Bodegas & The Future of Food

by juli boggs

Bodega-Williamsburg

Liquor, cigarettes, bacon, milk, beer. Usually there’s a deli counter serving up hangover-crushing egg and cheese breakfast sandwiches wrapped in oil-soaked paper to go; for all of this and more, the bodegas of the east coast are a one-stop shop. Their west coast cousin the corner store serves a similar purpose, if slightly less accommodating. A deli isn’t usually involved, but it’s still a convenient outpost for late-night toilet paper runs, as well as for stocking up on ice cream, candy bars, and- in Sacramento- surprisingly good beer and wine.

On the recently renovated corner of Broadway and 35th street in Oak Park, the event planning and marketing group Unseen Heroes helms their store DISPLAY: California, a rotating concept shop that changes its stock, purpose, and layout every six to eight weeks. As winter wore down into spring, the concept emerged as DISPLAY: Bodega, combining design-minded products with locally produced food and drinks that one would actually seek out as opposed to the usual corner-store fare for which one must merely settle. The building itself is appropriate to the theme. Built into the triangular space of a wedge-shaped building- think the Flatiron in Manhattan- using the space as a “corner store” seemed fitting. As the shop lacked refrigeration, the stock necessarily focused on shelf-stable products, foregoing wilting produce or questionable milk in favor of strikingly packaged products curated along tall blonde shelves like a gallery or boutique. Gemstone colored jams by INNA shouldered up to square tins of olive oil by Other Brother Co.. From Burly Beverages came flip-top bottles of mouth-puckering shrubs and tonics, and in the corner a temporary bar proffered kombucha on tap, the variety written up on the obligatory chalkboard menu.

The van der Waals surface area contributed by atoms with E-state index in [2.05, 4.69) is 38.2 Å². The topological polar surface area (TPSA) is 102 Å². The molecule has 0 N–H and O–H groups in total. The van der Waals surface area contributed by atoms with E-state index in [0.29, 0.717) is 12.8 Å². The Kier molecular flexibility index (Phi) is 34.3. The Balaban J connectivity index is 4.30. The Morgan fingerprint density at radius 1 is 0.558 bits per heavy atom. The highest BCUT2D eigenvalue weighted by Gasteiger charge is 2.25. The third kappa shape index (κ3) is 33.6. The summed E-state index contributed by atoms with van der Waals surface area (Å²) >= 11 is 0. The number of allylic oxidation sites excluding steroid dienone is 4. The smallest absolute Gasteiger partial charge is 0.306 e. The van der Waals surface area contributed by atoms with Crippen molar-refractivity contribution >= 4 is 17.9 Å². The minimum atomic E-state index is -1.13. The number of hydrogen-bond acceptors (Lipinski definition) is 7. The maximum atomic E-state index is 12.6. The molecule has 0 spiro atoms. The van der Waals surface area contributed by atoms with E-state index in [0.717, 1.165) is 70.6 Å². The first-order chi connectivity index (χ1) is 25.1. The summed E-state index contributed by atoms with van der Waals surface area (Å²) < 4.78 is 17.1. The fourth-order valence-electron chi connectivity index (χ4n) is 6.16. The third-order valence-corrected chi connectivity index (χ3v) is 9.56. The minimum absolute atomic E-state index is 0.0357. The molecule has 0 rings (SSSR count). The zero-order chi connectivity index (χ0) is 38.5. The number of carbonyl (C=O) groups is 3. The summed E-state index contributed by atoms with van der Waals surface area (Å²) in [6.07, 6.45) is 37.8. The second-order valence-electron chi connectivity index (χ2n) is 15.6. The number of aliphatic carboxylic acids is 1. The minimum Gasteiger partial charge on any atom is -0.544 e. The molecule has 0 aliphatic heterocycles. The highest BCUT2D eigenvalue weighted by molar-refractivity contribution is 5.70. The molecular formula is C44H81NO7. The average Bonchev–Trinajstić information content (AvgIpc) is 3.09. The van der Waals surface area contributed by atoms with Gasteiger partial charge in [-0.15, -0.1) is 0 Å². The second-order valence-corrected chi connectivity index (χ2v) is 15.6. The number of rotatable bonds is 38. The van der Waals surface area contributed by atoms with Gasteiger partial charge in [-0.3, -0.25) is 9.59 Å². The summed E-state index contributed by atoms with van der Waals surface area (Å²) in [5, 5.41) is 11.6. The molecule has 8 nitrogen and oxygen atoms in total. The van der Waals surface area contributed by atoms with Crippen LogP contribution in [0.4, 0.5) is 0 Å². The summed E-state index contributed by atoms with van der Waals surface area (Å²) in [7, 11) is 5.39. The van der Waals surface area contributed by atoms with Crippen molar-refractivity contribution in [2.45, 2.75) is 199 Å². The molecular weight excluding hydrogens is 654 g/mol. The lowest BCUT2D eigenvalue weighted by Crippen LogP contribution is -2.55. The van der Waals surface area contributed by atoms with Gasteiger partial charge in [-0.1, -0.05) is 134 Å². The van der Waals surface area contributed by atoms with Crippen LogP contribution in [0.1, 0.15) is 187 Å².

Despite the shop’s small and unusual shape, organizers culled out enough square footage for Chef “Syl” Mislang of The Roving Spoon to host a series of pop-up brunches featuring some of the store’s products. For their first round, Other Brother Co.’s California Gunpowder spice blend was tossed with potatoes for crispy, seasoned breakfast tacos. Oakland-produced Baia pasta lent its texture to a tofu and arugula scramble. Most imaginatively, tapioca balls were cooked up with Burly Beverage’s Blood Orange Beet shrub, making a sweet and vinegary “caviar” dolloped alongside silver-dollar sized buckwheat blinis.

While DISPLAY: Bodega was limited in its lifespan to a couple of months, it does give rise to the question: why can’t we have such high quality local offerings in all of our corner stores? We can already widely access local craft beers and wines at our neighborhood markets, so why not Baia pasta in place of SpaghettiO’s, INNA jams in place of Smucker’s, and a hot carafe of locally-roasted coffee in place of the scalding brown mystery water doctored up with powdered creamer? Corner stores we’ve got, but high quality stock is what they lack. That and those cholesterol pumping egg and cheese sandwiches. I wouldn’t mind it if they stocked those too.

*Cover image by Frankie’s Apartment